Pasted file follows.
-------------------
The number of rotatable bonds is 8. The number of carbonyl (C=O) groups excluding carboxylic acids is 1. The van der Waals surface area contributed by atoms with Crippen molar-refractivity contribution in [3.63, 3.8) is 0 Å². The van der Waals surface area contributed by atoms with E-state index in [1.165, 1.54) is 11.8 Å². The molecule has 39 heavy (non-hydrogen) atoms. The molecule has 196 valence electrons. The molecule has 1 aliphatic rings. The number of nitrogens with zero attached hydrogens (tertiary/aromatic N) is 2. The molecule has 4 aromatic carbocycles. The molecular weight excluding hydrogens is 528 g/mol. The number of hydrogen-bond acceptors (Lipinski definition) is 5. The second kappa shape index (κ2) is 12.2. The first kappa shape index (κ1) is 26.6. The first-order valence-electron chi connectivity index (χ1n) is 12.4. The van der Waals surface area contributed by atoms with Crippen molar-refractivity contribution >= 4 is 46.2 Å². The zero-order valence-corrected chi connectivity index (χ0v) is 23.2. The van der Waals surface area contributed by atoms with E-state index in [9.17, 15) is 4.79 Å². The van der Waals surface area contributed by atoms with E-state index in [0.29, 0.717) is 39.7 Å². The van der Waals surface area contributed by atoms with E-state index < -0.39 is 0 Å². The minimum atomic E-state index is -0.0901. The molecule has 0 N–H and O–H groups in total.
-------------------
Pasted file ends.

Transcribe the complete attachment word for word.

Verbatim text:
The number of rotatable bonds is 8. The number of carbonyl (C=O) groups excluding carboxylic acids is 1. The van der Waals surface area contributed by atoms with Crippen molar-refractivity contribution in [3.63, 3.8) is 0 Å². The van der Waals surface area contributed by atoms with E-state index in [1.165, 1.54) is 11.8 Å². The molecule has 39 heavy (non-hydrogen) atoms. The molecule has 196 valence electrons. The molecule has 1 aliphatic rings. The number of nitrogens with zero attached hydrogens (tertiary/aromatic N) is 2. The molecule has 4 aromatic carbocycles. The molecular weight excluding hydrogens is 528 g/mol. The number of hydrogen-bond acceptors (Lipinski definition) is 5. The second kappa shape index (κ2) is 12.2. The first kappa shape index (κ1) is 26.6. The first-order valence-electron chi connectivity index (χ1n) is 12.4. The van der Waals surface area contributed by atoms with Crippen molar-refractivity contribution >= 4 is 46.2 Å². The zero-order valence-corrected chi connectivity index (χ0v) is 23.2. The van der Waals surface area contributed by atoms with E-state index in [9.17, 15) is 4.79 Å². The van der Waals surface area contributed by atoms with E-state index in [0.29, 0.717) is 39.7 Å². The van der Waals surface area contributed by atoms with E-state index < -0.39 is 0 Å². The minimum atomic E-state index is -0.0901. The molecule has 0 N–H and O–H groups in total.